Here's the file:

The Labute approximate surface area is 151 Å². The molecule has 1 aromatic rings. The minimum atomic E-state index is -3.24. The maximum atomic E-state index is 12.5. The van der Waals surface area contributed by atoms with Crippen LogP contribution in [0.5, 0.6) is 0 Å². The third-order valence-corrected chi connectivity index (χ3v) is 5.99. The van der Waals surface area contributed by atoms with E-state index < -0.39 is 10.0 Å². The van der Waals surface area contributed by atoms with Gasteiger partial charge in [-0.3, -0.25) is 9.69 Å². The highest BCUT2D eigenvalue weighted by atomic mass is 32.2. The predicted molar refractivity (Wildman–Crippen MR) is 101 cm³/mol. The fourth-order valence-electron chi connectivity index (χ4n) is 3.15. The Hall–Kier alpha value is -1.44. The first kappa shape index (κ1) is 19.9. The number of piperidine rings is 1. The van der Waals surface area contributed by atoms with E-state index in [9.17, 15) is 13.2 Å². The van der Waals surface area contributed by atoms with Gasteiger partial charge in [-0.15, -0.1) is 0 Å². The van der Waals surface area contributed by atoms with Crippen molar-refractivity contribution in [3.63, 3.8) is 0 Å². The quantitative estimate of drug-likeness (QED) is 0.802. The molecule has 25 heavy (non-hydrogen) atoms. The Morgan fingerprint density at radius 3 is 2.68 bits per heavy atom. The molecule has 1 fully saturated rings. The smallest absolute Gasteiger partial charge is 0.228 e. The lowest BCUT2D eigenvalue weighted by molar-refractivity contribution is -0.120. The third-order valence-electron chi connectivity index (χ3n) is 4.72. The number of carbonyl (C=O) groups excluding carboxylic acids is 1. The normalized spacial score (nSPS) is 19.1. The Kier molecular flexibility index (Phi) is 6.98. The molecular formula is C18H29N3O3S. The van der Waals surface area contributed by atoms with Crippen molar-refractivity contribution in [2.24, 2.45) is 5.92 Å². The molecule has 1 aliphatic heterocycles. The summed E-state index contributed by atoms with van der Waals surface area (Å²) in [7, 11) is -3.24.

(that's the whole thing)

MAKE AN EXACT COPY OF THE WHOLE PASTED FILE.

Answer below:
The Labute approximate surface area is 151 Å². The molecule has 1 aromatic rings. The minimum atomic E-state index is -3.24. The maximum atomic E-state index is 12.5. The van der Waals surface area contributed by atoms with Crippen LogP contribution in [0.5, 0.6) is 0 Å². The third-order valence-corrected chi connectivity index (χ3v) is 5.99. The van der Waals surface area contributed by atoms with E-state index < -0.39 is 10.0 Å². The van der Waals surface area contributed by atoms with Gasteiger partial charge in [-0.3, -0.25) is 9.69 Å². The highest BCUT2D eigenvalue weighted by atomic mass is 32.2. The predicted molar refractivity (Wildman–Crippen MR) is 101 cm³/mol. The fourth-order valence-electron chi connectivity index (χ4n) is 3.15. The Hall–Kier alpha value is -1.44. The first kappa shape index (κ1) is 19.9. The number of piperidine rings is 1. The van der Waals surface area contributed by atoms with E-state index in [9.17, 15) is 13.2 Å². The van der Waals surface area contributed by atoms with Gasteiger partial charge in [-0.15, -0.1) is 0 Å². The van der Waals surface area contributed by atoms with Crippen molar-refractivity contribution in [3.63, 3.8) is 0 Å². The quantitative estimate of drug-likeness (QED) is 0.802. The molecule has 25 heavy (non-hydrogen) atoms. The Morgan fingerprint density at radius 3 is 2.68 bits per heavy atom. The molecule has 1 fully saturated rings. The smallest absolute Gasteiger partial charge is 0.228 e. The lowest BCUT2D eigenvalue weighted by molar-refractivity contribution is -0.120. The third-order valence-electron chi connectivity index (χ3n) is 4.72. The number of carbonyl (C=O) groups excluding carboxylic acids is 1. The normalized spacial score (nSPS) is 19.1. The Kier molecular flexibility index (Phi) is 6.98. The molecular formula is C18H29N3O3S. The van der Waals surface area contributed by atoms with Crippen molar-refractivity contribution in [2.24, 2.45) is 5.92 Å². The molecule has 1 aliphatic heterocycles. The summed E-state index contributed by atoms with van der Waals surface area (Å²) in [7, 11) is -3.24.